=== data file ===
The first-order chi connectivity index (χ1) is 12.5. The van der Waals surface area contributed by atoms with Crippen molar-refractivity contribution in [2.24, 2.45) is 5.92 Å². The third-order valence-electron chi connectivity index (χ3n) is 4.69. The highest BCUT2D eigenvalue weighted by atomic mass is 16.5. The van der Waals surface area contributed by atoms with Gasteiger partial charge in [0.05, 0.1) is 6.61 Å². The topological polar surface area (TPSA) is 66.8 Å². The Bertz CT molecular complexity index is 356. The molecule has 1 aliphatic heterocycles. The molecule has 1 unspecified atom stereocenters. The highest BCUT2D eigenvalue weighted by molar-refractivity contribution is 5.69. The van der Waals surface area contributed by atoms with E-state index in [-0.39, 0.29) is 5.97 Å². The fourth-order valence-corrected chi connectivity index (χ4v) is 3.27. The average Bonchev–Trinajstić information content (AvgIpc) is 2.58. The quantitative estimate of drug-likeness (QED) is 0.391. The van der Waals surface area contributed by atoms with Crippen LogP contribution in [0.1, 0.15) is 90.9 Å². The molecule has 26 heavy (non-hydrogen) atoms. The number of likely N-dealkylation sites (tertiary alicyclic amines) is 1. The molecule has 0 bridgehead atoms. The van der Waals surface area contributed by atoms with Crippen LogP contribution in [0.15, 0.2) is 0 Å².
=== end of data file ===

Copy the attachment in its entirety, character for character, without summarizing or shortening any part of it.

The first-order chi connectivity index (χ1) is 12.5. The van der Waals surface area contributed by atoms with Crippen molar-refractivity contribution in [2.24, 2.45) is 5.92 Å². The third-order valence-electron chi connectivity index (χ3n) is 4.69. The highest BCUT2D eigenvalue weighted by atomic mass is 16.5. The van der Waals surface area contributed by atoms with Gasteiger partial charge in [0.05, 0.1) is 6.61 Å². The topological polar surface area (TPSA) is 66.8 Å². The Bertz CT molecular complexity index is 356. The molecule has 1 aliphatic heterocycles. The molecule has 1 unspecified atom stereocenters. The highest BCUT2D eigenvalue weighted by molar-refractivity contribution is 5.69. The van der Waals surface area contributed by atoms with E-state index in [-0.39, 0.29) is 5.97 Å². The fourth-order valence-corrected chi connectivity index (χ4v) is 3.27. The average Bonchev–Trinajstić information content (AvgIpc) is 2.58. The quantitative estimate of drug-likeness (QED) is 0.391. The van der Waals surface area contributed by atoms with Crippen LogP contribution in [0.1, 0.15) is 90.9 Å². The molecule has 26 heavy (non-hydrogen) atoms. The number of likely N-dealkylation sites (tertiary alicyclic amines) is 1. The molecule has 0 bridgehead atoms. The van der Waals surface area contributed by atoms with Crippen LogP contribution in [0.15, 0.2) is 0 Å².